Question: Does WLC believe in the historical Adam or not? There is obvious tension, if not conflict, between WLC’s adoption of a literary Adam and his affirmation of the historicity of Adam. The question remains whether WLC has provided adequate evidence to support his reading of the historical Adam, given the ambiguities that arise when one regards Gen. 1-11 as belonging to the hybrid genre of “mytho-history”.
4) It is not surprising if some readers become confused about what WLC actually says about the historicity of Adam. Perhaps the confusion would be resolved if we read WLC not as giving an outright affirmation or denial of the historical Adam as understood by orthodox Christianity. He is trading on an ambiguous reading of “mytho-history” Scripture as this would somehow allow him to affirm the historicity of Adam which takes into account evidence from paleoanthropology. The ambiguity in both the reading of mytho-history Scripture and the inherently contestable evidence from paleoanthropology would enable WLC to put on hold the question of the historical Adam which would otherwise continue to pose considerable challenges the task of defending the historical reliability of the Bible. As WLC explains elsewhere in his defence of the two-natures of Christ, the strategy “doesn’t raise the bar too high for sceptical unbelievers because we’re offering the model merely as a possible explanation.”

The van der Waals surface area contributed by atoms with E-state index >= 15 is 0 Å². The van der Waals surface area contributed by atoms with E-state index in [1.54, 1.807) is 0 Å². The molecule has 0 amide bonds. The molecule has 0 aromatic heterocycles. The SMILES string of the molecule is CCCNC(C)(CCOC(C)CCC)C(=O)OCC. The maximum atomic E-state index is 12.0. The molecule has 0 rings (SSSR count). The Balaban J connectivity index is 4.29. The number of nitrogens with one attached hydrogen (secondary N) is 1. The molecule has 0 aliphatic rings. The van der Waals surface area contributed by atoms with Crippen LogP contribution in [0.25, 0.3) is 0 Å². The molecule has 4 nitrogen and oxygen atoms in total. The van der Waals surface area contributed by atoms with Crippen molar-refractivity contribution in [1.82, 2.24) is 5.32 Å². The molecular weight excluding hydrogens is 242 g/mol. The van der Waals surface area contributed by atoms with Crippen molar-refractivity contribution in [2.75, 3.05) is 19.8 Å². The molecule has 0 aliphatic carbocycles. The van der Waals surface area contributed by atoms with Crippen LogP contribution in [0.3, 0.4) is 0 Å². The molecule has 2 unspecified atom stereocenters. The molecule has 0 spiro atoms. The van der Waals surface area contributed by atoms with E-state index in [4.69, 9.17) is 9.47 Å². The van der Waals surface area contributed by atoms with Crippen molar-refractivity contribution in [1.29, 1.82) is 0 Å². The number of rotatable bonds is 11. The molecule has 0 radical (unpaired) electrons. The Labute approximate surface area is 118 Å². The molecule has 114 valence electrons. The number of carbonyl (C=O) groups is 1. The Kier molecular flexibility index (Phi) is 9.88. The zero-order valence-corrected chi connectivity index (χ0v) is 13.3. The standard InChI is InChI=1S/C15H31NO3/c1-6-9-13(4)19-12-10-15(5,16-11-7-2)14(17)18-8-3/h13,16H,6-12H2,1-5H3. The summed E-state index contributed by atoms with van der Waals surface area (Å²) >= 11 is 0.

Question: Is WLC’s reading of Genesis as “mytho-history” a good and acceptable strategy for Christian apologetics? The fact is that Christians cannot isolate the issue of the historicity of Adam from other fundamental doctrines of the Bible. For example, one wonders how apologists would defend the doctrine of original sin if they are so tentative in their understanding of the historical Adam. Likewise, how would this affect their estimation of the authority of Jesus as he evidently adopted a literal reading of the historical (non-mythological) Adam in his dispute with the Pharisees over the issue of monogamy (Matt. 19:8).
Food for thought: We should appreciate the vital contribution of apologists in defending general truths of Christian faith. Many of them are required to spend most of their time in inter-disciplinary matters related to philosophy-science-history. The result is that oftentimes their competence in theology and biblical exegesis is not anywhere comparable (perhaps even lacking) to their admirable expertise in matters of apologetics.